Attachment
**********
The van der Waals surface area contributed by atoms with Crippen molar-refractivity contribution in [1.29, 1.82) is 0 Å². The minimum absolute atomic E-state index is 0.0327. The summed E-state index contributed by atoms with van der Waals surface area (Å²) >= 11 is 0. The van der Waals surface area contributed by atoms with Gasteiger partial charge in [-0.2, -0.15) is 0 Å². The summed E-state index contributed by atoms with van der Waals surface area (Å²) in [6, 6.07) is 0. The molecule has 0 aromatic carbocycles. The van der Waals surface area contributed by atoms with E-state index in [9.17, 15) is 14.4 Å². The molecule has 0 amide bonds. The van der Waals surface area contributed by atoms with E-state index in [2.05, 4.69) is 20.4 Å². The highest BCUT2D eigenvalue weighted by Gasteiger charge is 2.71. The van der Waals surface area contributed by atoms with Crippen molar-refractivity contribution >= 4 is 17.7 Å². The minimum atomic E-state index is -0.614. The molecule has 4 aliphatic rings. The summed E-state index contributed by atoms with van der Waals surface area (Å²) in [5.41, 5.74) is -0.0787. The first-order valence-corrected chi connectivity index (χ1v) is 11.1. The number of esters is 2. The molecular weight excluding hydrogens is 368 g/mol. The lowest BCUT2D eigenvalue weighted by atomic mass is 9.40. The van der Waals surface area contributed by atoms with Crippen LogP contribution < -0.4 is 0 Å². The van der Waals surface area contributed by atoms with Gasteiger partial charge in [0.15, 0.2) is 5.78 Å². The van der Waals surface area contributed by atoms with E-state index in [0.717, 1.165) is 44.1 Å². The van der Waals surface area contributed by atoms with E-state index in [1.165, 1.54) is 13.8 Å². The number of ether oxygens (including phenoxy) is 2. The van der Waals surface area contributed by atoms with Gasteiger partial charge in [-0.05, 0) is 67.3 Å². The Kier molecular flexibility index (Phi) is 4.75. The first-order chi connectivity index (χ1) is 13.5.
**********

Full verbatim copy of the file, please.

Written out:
The van der Waals surface area contributed by atoms with Crippen molar-refractivity contribution in [1.29, 1.82) is 0 Å². The minimum absolute atomic E-state index is 0.0327. The summed E-state index contributed by atoms with van der Waals surface area (Å²) >= 11 is 0. The van der Waals surface area contributed by atoms with Gasteiger partial charge in [-0.2, -0.15) is 0 Å². The summed E-state index contributed by atoms with van der Waals surface area (Å²) in [6, 6.07) is 0. The molecule has 0 aromatic carbocycles. The van der Waals surface area contributed by atoms with E-state index in [9.17, 15) is 14.4 Å². The molecule has 0 amide bonds. The van der Waals surface area contributed by atoms with E-state index in [2.05, 4.69) is 20.4 Å². The highest BCUT2D eigenvalue weighted by Gasteiger charge is 2.71. The van der Waals surface area contributed by atoms with Crippen molar-refractivity contribution >= 4 is 17.7 Å². The minimum atomic E-state index is -0.614. The molecule has 4 aliphatic rings. The summed E-state index contributed by atoms with van der Waals surface area (Å²) in [5.41, 5.74) is -0.0787. The first-order valence-corrected chi connectivity index (χ1v) is 11.1. The number of esters is 2. The molecular weight excluding hydrogens is 368 g/mol. The lowest BCUT2D eigenvalue weighted by atomic mass is 9.40. The van der Waals surface area contributed by atoms with Crippen LogP contribution < -0.4 is 0 Å². The van der Waals surface area contributed by atoms with Gasteiger partial charge in [0.15, 0.2) is 5.78 Å². The van der Waals surface area contributed by atoms with E-state index in [0.717, 1.165) is 44.1 Å². The van der Waals surface area contributed by atoms with E-state index in [1.165, 1.54) is 13.8 Å². The number of ether oxygens (including phenoxy) is 2. The van der Waals surface area contributed by atoms with Gasteiger partial charge in [-0.05, 0) is 67.3 Å². The Kier molecular flexibility index (Phi) is 4.75. The first-order chi connectivity index (χ1) is 13.5.